Dutch Treat The Audiobooks of Elmore Leonard

Aural Noir: Online Audio

My Elmore Leonard AudiobooksDutch Treat The Audiobooks Of Elmore LeonardAs you can see by my stack of Elmore Leonard audiobooks, gathered from my shelves, Dutch Treat: The Audiobooks of Elmore Leonard is just the kind of podcast I’m looking for. It’s on a highly specific subject, one that couldn’t really exist in any other format. The unnamed host takes clips from each Elmore Leonard audiobook (abridged and unabridged) to showcase Leonard’s terrific dialogue in the hands of some of the top narrators in the audiobook business. It was great to hear Grover Gardner, Joe Mantegna, Robert Forster chewing up Leonard’s dialogue once again. The only real detraction I see, in this super-fun podcast, is the highly unnecessary “strong language” warning.

It’s Elmore Fucking Leonard for fuck’s sake!

Actually there’s not a gratuity of swearing in these audiobooks, which makes the warning doubly annoying. Might as well say: “Elmore Leonard is a fiction writer, none of the events in these novels have actually happened.”

[sigh]

Okay, enough of my whining, have a listen.

Here’s the podcast feed:

http://dutchtreat.libsyn.com/rss

Posted by Jesse Willis

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5 thoughts to “Dutch Treat The Audiobooks of Elmore Leonard”

  1. Jesse, I think it’s worth noting that there are some people, myself included, who have a great love for the science fiction genre but who don’t wish to hear the kind of strong language you were writing about in this post. I don’t speak that way, my friends don’t speak that way and I find that type of language unnecessary and offensive. I think that it’s possible to be well-spoken without swearing and it’s also possible to write a good, modern sf novel with respectable, adult characters without having them use the F-word. I appreciate the warnings that anyone might want to provide to warn listeners of language they might consider to be offensive.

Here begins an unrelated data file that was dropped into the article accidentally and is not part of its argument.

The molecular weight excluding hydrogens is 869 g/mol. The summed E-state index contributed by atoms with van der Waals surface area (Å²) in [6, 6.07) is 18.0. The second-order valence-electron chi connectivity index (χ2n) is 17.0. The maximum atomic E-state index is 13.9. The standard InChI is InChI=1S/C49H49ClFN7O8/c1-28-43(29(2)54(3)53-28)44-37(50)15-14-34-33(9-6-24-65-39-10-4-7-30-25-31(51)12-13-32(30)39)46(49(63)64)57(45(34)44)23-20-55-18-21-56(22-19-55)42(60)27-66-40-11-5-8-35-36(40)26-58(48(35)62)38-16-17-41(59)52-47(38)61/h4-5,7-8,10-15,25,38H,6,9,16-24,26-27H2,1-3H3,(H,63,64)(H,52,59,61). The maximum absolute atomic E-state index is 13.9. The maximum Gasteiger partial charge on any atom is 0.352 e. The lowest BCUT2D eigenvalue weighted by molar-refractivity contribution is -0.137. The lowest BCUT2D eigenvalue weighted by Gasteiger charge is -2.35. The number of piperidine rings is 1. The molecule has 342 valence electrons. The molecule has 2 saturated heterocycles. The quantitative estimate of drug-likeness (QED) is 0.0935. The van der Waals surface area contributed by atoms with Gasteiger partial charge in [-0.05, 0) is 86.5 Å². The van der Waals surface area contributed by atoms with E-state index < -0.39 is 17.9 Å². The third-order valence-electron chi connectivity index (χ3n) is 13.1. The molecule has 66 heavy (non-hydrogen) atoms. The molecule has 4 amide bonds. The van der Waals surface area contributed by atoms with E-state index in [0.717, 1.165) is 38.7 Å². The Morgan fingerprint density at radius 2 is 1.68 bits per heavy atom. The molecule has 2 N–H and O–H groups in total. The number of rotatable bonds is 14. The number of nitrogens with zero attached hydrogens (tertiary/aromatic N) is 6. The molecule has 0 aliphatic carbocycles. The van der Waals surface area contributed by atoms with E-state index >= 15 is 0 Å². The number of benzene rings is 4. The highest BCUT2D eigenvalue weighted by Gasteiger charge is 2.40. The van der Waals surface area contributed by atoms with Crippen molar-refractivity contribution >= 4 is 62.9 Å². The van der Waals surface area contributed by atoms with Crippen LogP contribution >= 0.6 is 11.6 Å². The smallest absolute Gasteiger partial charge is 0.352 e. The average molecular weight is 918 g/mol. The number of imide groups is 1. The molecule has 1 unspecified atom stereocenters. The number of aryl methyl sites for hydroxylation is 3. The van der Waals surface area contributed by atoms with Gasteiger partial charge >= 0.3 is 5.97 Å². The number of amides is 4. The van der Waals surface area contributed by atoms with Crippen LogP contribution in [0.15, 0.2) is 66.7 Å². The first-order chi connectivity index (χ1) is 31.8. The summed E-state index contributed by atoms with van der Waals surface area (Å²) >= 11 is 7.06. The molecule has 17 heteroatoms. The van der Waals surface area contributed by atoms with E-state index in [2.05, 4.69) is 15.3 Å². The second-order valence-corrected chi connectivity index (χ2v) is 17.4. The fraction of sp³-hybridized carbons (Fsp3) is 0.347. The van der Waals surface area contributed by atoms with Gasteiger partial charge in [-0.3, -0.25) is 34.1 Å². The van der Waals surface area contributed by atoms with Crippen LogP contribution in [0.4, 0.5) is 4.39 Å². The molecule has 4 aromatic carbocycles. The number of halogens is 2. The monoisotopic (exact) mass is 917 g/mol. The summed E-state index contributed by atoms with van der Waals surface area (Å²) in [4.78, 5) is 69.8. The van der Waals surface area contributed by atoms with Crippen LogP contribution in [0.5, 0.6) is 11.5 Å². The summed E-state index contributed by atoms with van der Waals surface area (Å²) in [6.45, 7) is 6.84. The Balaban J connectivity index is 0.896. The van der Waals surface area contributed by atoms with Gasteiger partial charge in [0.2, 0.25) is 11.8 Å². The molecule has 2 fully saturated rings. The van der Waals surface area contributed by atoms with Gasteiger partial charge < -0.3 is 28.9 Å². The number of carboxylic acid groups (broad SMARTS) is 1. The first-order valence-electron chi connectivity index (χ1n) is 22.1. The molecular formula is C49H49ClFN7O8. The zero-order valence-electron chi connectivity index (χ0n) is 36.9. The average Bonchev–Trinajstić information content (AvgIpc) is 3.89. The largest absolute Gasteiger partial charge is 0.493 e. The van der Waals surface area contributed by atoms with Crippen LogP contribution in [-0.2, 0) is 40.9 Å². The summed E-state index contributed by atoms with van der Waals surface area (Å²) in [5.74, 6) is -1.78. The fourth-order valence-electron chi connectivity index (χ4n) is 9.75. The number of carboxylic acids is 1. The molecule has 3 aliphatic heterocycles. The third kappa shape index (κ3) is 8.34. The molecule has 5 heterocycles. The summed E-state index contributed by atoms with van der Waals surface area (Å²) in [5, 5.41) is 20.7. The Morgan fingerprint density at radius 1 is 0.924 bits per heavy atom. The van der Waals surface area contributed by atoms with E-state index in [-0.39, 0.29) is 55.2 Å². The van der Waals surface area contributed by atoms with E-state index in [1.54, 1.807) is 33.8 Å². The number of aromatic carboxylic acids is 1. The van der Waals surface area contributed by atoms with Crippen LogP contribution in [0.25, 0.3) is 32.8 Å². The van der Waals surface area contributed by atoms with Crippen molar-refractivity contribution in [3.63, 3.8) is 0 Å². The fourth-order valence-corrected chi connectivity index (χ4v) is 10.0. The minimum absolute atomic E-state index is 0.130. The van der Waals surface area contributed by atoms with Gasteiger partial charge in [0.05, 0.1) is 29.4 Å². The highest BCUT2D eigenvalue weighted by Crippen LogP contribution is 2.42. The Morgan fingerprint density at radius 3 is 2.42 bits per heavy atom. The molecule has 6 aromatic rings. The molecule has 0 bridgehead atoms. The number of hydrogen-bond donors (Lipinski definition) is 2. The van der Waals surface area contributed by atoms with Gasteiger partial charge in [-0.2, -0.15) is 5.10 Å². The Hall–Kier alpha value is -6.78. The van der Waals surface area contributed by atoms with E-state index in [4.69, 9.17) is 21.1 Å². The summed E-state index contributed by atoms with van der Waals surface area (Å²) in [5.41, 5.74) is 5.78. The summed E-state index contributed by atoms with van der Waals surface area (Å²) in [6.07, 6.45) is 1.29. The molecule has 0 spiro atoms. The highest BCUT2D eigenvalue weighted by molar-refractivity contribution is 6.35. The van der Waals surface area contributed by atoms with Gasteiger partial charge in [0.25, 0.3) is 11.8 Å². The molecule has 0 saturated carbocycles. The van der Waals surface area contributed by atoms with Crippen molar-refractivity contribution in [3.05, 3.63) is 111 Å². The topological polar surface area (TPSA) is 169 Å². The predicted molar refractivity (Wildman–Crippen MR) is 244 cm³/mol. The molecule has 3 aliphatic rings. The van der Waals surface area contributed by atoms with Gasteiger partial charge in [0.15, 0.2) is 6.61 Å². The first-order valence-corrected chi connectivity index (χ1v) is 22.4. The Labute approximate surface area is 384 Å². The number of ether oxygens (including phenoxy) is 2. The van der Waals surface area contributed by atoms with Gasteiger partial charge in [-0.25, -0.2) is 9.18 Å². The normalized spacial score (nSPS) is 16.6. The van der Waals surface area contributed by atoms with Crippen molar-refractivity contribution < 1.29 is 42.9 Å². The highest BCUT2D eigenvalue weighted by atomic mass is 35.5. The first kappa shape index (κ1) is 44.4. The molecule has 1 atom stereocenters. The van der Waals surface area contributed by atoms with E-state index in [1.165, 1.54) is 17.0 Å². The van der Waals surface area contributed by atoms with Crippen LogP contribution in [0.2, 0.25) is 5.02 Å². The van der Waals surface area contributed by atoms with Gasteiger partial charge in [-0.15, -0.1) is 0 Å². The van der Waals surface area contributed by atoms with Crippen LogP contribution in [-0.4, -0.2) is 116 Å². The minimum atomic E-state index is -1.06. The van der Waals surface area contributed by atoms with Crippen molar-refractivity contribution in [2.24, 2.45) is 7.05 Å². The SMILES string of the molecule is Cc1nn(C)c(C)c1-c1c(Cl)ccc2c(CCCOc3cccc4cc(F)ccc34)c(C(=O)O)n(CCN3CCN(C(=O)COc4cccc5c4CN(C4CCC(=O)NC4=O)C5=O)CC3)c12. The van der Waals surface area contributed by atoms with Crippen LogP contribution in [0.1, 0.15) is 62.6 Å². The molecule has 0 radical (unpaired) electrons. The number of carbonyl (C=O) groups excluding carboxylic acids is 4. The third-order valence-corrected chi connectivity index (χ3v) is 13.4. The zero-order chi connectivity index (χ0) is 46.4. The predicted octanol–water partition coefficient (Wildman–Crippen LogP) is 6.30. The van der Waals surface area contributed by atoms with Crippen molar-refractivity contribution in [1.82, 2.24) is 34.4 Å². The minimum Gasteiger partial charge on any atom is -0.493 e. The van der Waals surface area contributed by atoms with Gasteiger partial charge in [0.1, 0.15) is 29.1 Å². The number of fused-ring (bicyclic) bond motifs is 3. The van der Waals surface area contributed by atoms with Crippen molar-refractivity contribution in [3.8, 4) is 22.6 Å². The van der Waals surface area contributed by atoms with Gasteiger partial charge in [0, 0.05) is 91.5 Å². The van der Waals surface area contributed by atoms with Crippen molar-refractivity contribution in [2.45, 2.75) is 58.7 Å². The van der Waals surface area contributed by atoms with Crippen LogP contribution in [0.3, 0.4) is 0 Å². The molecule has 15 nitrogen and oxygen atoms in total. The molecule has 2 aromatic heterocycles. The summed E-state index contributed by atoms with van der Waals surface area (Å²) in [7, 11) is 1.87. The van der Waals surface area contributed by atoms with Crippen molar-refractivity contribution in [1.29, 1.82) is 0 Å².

2. I agree, it is definitely is possible to write about SF without any swear words. It’s also possible to write a story with no dialogue at all. If you find words offensive it’s because you give them actual power. Word magic isn’t literal it’s figurative, metaphorical.

    Don’t say ‘You-Know-Who’ or “He-Who-Must-Not-Be-Named” say “voeldemort” with a little “v” and you’ll take away his power.

    Don’t say “F-bomb”, it isn’t a bomb, say “fuck” with a little “f” it’ll make the word less offensive.

    To swear is to conjure emotion, emotion is one tool in an author’s toolkit. Elmore Leonard added swearing to his toolkit in 1972 after reading The Friends of Eddie Coyle. Swearing makes his dialogue richer, more realistic, more adult, and more fun.

  3. Hi
    I’m the unnamed host of this podcast. Thanks for the review. I wish I hadn’t noted the podcast series as having strong language but when I began podcasting, there was a box you had to check for strong language which I diligently did. That was a mistake as it grouped my series with X-rated music and literature. As for the use of strong language in Leonard books, there is a hilarious exchange on the subject at the beginning of Leonard’s The Big Bounce. If you check the podcast on that one you can hear some of it. Anyway, thanks again.
    Rich (Nolen) Stim
    ;

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